Many consumers don’t realize that credit scores take only an odd slice of their personal financial lives into account. A person with one low-limit credit card but $1 million in savings would likely have a low credit score and have trouble borrowing based on that score. Best as I can tell, the new precarity index will work the same way. FICO will identify consumers who have ramped up credit applications, perhaps predictive of coming credit trouble — but it won’t see who has a year or two of savings squirreled away.
“One of the odd things about credit scoring is how blunt it is,” said Chi Chi Wu, attorney at the National Consumer Law Center. “After all, most people with a low credit score actually do not default on their credit obligations – there’s research that 70 to 80% could actually be good performing borrowers. I appreciate that FICO has developed a score to be more precise. But I wonder who this will benefit – is it your hypothetical person with a $1 million in savings who is a disorganized mess or is it the restaurant worker who lost their job and suffered credit score damage, but will be an excellent borrower once they are employed again? I would love a score that could help the latter person.”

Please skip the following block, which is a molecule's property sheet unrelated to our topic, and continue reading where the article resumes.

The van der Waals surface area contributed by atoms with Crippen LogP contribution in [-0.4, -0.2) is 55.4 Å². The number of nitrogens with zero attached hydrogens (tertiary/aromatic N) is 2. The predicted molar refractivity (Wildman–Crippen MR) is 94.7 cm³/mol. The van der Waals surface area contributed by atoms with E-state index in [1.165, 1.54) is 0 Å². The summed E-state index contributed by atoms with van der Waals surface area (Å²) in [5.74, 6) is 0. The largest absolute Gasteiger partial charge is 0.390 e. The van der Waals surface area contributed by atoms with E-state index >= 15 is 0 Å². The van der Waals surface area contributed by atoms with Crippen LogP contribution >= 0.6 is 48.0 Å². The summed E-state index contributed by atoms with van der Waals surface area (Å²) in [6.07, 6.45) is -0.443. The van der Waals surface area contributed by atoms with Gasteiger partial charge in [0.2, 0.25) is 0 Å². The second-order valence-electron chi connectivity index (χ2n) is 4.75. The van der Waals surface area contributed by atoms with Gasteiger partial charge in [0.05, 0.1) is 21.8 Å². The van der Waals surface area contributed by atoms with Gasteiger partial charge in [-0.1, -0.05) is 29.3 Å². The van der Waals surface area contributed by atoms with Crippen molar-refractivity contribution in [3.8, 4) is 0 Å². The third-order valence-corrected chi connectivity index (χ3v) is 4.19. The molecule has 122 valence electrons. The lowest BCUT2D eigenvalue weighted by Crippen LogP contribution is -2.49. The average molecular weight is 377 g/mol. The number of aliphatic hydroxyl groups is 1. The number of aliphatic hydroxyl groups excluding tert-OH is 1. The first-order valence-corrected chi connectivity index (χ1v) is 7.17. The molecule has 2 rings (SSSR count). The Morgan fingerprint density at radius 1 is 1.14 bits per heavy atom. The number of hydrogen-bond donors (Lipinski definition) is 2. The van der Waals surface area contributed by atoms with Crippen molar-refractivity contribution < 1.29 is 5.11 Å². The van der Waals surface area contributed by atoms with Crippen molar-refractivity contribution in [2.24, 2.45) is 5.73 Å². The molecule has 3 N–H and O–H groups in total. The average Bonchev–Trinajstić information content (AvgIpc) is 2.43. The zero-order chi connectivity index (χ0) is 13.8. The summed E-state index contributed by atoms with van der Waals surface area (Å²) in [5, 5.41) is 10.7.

As is often the case, this week’s announcement has been couched in the language of consumer benefit. During the Great Recession, as lenders panicked, many consumers had their credit limits cut — seemingly at random. The Resilience Index will allow banks to be more precise with such actions during economic crises like the current pandemic. The net effect will be that more consumers will be able to keep generous lending terms when they need money most.
“We now can predict which consumers are best positioned to withstand a downturn and which ones are not so well positioned,” Jim Wehmann, executive vice president, at FICO, told the Washington Post. “The FICO Resilience Index can allow lenders to keep credit flowing to even low FICO scorers and below-average FICO scorers who we can identify for the very first time that they are resilient.”
That may well be true. But will it end up kicking consumers when they are down, as many credit decision products do? And will it kick certain groups of consumers more than others?